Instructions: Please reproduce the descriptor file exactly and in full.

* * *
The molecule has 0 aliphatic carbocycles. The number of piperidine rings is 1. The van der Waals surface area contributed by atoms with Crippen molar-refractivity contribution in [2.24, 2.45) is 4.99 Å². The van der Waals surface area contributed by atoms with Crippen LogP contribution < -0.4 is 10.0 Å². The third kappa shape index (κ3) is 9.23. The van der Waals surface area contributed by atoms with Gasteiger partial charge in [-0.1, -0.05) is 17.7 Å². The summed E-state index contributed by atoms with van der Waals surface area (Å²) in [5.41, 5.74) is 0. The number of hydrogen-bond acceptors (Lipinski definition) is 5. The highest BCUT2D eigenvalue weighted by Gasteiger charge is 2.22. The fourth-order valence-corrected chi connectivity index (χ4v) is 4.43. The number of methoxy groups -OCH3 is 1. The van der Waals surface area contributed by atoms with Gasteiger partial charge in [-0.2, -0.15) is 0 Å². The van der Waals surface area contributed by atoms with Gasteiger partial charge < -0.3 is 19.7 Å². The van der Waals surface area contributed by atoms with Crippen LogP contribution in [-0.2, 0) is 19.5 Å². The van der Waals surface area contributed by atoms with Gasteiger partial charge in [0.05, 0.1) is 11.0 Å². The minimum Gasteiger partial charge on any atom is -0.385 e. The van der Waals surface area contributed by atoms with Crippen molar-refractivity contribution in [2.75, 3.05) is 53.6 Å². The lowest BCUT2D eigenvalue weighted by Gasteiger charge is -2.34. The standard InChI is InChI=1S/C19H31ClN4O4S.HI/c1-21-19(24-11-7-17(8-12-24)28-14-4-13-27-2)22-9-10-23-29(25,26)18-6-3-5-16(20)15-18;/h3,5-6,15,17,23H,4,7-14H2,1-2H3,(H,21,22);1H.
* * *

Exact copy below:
The molecule has 0 aliphatic carbocycles. The number of piperidine rings is 1. The van der Waals surface area contributed by atoms with Crippen molar-refractivity contribution in [2.24, 2.45) is 4.99 Å². The van der Waals surface area contributed by atoms with Crippen LogP contribution < -0.4 is 10.0 Å². The third kappa shape index (κ3) is 9.23. The van der Waals surface area contributed by atoms with Gasteiger partial charge in [-0.1, -0.05) is 17.7 Å². The summed E-state index contributed by atoms with van der Waals surface area (Å²) in [5.41, 5.74) is 0. The number of hydrogen-bond acceptors (Lipinski definition) is 5. The highest BCUT2D eigenvalue weighted by Gasteiger charge is 2.22. The fourth-order valence-corrected chi connectivity index (χ4v) is 4.43. The number of methoxy groups -OCH3 is 1. The van der Waals surface area contributed by atoms with Gasteiger partial charge in [-0.2, -0.15) is 0 Å². The van der Waals surface area contributed by atoms with Gasteiger partial charge < -0.3 is 19.7 Å². The van der Waals surface area contributed by atoms with Crippen LogP contribution in [-0.2, 0) is 19.5 Å². The van der Waals surface area contributed by atoms with Gasteiger partial charge in [0.05, 0.1) is 11.0 Å². The minimum Gasteiger partial charge on any atom is -0.385 e. The van der Waals surface area contributed by atoms with Crippen molar-refractivity contribution in [2.75, 3.05) is 53.6 Å². The lowest BCUT2D eigenvalue weighted by Gasteiger charge is -2.34. The standard InChI is InChI=1S/C19H31ClN4O4S.HI/c1-21-19(24-11-7-17(8-12-24)28-14-4-13-27-2)22-9-10-23-29(25,26)18-6-3-5-16(20)15-18;/h3,5-6,15,17,23H,4,7-14H2,1-2H3,(H,21,22);1H.